Fiscal Cliff Tax Deal for SBDC Clients

 The Fiscal Cliff Tax Deal

A Primer for SBDCs and their clients

 

INCOME TAXES: Prior to the Economic Growth and Tax Relief Reconciliation Act of 2001 (EGTRRA), the rate brackets were 15, 28, 31, 36, and 39.6 percent.  The 2001 Act created a new 10-percent regular income tax bracket for a portion of taxable income that was previously taxed at 15 percent.  The EGTRRA also reduced the tax rates in excess of 15 percent to 25, 28, 33, and 35 percent, respectively.

Effective January 1, 2013, the rates and brackets will be configured something like the following with a new 39.6 bracket for incomes over $400,000 for individuals.  The lower brackets are adjusted for inflation and the top bracket fixed by the new law (in later years it is indexed as well).  Since the income levels are adjusted for inflation, the exact numbers are not yet available so consider these estimates only.  The IRS will be releasing official brackets soon.

For an individual, if taxable income is:                       Then income tax equals:

Not over $8,900:                                                             10% of the taxable income

Over $8,900 but not over $36,150:                         $890 plus 15% of the excess over $8,900

Over $36,150 but not over $87,550:                      $4,978 plus 25% of the excess over $36,150

Over $87,550 but not over $182,600:                    $17,828 plus 28% of the excess over $87,550

Over $182,600 but not over $397,000:                  $44,442 plus 33% of the excess over $182,600

Over $397,000 but not over $400,000:                  $115,194 plus 35% of the excess over $397,000

Over $400,000:                                                           $116,244 plus 39.6 of the excess over $400,000

There is a phase out of itemized deductions based on hitting a certain income threshold.

PEP deduction caps: The Personal Exemption Phase-out will be reinstated with a starting threshold for those making $250,000.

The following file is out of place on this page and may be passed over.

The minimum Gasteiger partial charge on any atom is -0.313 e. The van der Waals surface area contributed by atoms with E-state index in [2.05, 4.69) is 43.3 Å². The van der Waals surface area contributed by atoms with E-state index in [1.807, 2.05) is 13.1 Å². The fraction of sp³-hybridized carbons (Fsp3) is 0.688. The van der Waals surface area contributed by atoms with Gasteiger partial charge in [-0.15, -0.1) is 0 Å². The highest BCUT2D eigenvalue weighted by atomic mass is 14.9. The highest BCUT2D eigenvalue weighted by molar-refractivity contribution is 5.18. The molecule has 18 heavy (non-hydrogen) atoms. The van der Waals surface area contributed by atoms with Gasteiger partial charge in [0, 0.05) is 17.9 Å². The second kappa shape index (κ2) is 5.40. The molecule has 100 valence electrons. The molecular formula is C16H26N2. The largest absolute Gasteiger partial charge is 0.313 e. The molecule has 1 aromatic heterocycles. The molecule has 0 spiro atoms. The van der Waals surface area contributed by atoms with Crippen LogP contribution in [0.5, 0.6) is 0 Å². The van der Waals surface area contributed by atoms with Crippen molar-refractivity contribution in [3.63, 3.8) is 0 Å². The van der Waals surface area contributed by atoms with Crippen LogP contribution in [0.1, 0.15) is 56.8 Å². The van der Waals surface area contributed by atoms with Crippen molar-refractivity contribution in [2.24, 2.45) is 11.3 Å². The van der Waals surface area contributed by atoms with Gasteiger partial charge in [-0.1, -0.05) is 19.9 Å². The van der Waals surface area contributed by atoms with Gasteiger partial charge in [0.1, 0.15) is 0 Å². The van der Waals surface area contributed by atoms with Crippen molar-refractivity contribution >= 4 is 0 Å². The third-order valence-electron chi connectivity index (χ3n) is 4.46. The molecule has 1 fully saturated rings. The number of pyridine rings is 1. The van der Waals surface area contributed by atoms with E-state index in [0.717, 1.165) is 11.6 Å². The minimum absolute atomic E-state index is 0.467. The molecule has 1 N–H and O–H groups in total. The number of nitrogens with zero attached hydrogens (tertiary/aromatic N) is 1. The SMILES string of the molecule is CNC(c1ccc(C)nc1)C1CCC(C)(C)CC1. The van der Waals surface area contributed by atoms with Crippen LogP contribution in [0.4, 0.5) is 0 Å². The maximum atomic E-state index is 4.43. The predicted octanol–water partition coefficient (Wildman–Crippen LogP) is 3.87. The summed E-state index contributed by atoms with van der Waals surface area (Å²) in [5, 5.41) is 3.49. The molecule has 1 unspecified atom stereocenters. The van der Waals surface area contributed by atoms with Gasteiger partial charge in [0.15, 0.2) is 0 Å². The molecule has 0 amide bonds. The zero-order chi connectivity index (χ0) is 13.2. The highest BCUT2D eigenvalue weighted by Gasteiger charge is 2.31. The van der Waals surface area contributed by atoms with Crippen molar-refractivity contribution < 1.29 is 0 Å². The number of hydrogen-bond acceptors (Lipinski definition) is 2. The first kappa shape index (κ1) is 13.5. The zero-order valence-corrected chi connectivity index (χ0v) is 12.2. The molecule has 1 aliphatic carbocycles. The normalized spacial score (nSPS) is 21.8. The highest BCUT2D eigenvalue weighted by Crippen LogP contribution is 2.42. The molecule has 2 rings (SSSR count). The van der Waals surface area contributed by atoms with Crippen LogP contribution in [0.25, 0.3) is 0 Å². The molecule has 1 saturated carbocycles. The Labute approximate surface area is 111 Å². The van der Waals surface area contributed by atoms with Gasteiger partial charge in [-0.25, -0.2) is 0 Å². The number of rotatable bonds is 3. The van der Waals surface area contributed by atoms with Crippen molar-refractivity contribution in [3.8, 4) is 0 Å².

PEASE deduction caps: The “Pease” caps on itemized deductions will be reinstated for those making $300,000 or more.  

Previously, both these deduction caps were suspended.


 

ALTERNATIVE MINIMUM TAX: A permanent patch has been set to keep more Americans from being subject to the increased tax level. This would have affected an estimated 30 million taxpayers next year. A creation of the 60’s, the alternative minimum tax (AMT) was designed to make sure the wealthy paid taxes.  The AMT applied if taxpayers had income over certain levels.  The income levels were not inflation indexed.  Over the years, Congress applied “patches” to the income levels, adjusting them for inflation.  The last patch actually expired at the end of 2011.  As a result, the lower income levels were scheduled to apply to 2012 income.

The new law applies a permanent patch with inflation indexing.

The levels that apply to 2012 income are $78,750 for married couples filing jointly and $50,600 for individuals.

 

ESTATE TAX: The temporary estate tax provisions enacted in 2010, except for the top rate, have been made permanent.  The exemption is $5 million inflation adjusted (It was $5.12 million for 2012).  Spousal portability of the exemption (unused exemption of a deceased spouse can be used by the surviving spouse) and other revisions made by the Tax Relief, Unemployment Insurance Reauthorization, and Job Creation Act of 2010 continue except the top marginal rate is 40 percent.

Effective January 1, 2013, the tax schedule for the estate tax is:

Not over $10,000:                                           18 percent of such amount.

Over $10,000 but not over $20,000:            $1,800, plus 20% of the amount over $10,000.

Over $20,000 but not over $40,000:            $3,800, plus 22% of the amount over $20,000.

Over $40,000 but not over $60,000:            $8,200 plus 24% of the amount over $40,000.

Over $60,000 but not over $80,000:            $13,000, plus 26% of the amount over $60,000.